Forgotten Mischief Night
By M.P. Pellicer | Stranger Than Fiction Stories
Nearly 75% of American do not know that the day before Halloween has a special name all its own. It's not surprising that a day when tricks, treats and pranks are the order of the day and what better name than Mischief Night?
Just like other holidays, the eve before gets its own special celebration. The same holds true with Halloween, even though many Americans are not aware this exists. It's known as Mischief Night. It is especially popular in the northeast states. This Halloween eve celebration has other names such as: Devil's Night, Cabbage Night, Devil's Eve, Gate Night and Goosey Night.
Mischief Night though has been celebrated all over the USA.
On October 30, 1930, police in Santa Rosa, California banned Mischief Night in order to curb destruction. Special patrols were under orders to bring in any youths caught in "destructive acts" and lock them up until morning.
Mischief Night originated in the United Kingdom and reference is found to it as early as the 18th century. There are mentions made to a date in May or to November 4, the eve of Guy Fawkes Day which was also known as Bonfire Night.
It's no mystery that on October 29, 1929, known as Black Tuesday where the market crashed on Wall Street, was right before Halloween. There is no doubt the date is tied to tension and uncertainty about the future, which is also coupled with a desire to forget your woes and go trick-o-treating.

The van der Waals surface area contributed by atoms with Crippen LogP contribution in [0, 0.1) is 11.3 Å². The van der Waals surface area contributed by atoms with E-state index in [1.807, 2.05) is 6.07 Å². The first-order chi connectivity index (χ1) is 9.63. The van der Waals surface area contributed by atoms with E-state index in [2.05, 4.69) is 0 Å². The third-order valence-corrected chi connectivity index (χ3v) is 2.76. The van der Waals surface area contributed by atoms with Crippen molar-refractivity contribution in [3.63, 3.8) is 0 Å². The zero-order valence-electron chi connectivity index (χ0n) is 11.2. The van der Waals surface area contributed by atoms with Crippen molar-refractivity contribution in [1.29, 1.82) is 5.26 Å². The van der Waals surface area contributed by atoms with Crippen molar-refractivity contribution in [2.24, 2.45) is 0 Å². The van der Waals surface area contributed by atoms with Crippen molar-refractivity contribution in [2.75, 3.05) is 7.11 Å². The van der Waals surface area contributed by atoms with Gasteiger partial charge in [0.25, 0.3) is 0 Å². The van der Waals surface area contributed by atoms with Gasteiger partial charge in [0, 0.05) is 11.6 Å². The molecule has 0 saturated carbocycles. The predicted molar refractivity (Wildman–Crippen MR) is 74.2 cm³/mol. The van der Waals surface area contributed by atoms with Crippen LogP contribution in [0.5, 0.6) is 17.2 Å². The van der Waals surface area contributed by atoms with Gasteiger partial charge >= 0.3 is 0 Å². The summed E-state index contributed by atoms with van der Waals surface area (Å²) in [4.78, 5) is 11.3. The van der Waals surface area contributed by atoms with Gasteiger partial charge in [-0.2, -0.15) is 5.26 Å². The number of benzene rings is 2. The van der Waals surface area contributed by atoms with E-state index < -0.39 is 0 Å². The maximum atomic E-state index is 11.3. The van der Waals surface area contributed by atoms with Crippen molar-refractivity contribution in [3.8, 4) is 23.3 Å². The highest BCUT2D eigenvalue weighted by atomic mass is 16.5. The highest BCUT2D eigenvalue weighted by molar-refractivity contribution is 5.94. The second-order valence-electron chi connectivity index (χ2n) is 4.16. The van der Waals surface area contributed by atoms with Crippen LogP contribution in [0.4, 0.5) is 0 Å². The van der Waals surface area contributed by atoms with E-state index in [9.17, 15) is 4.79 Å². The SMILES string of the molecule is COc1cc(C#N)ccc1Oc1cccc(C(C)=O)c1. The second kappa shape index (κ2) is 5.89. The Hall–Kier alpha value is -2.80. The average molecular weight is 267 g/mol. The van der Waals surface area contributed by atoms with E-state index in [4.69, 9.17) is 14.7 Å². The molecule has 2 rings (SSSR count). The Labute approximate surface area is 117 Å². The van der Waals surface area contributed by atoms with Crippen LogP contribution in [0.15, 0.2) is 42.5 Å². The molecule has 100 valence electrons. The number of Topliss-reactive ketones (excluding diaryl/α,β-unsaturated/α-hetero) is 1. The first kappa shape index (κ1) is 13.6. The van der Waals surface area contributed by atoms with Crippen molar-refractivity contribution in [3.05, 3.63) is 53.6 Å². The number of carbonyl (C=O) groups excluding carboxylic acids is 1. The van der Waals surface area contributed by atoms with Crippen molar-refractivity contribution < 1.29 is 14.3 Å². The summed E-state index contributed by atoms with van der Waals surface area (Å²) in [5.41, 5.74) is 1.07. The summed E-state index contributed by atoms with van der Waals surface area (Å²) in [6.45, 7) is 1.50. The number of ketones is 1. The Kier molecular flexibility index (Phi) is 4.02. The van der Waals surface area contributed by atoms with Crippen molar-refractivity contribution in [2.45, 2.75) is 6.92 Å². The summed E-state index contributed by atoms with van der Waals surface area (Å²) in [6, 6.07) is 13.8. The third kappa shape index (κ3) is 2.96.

The problem started when instead of harmless but irritating antics, vandalism escalated to the point of destroying property.
In 1977, in Wisconsin there was report of a police squad car that had its tires slashed. Eggs were thrown at houses, and there was a report of a body hanging which turned out to be prank. Mailboxes were knocked down.
Mischief Night took on a reputation as a time of mindless destruction, or as an "autumnal rites of ruin and ravage."
In 1978, one newspaper reporter from Connecticut compared it to when the Vandals sacked Rome. Emperor Justinian stopped their raids after 100 years, by raiding them instead, and it worked.
It was proposed that as a solution to the damage being wrought, another holiday to be called "4-ANight" with the four As standing for Adult Avenging Angel Atrocities, which would started for one month starting on All Hallows Eve until November 30.
Strategies would be:
During the 1980s Detroit was plagued by fires. In 1984, there over 800 of them set, and in 1986, a curfew was imposed to any minor person. The city government got desperate and even enlisted the help of volunteers.
Some wonder, when did bobbing for apples become boring?
Leave a Reply.
Stranger Than Fiction Stories by M.P. Pellicer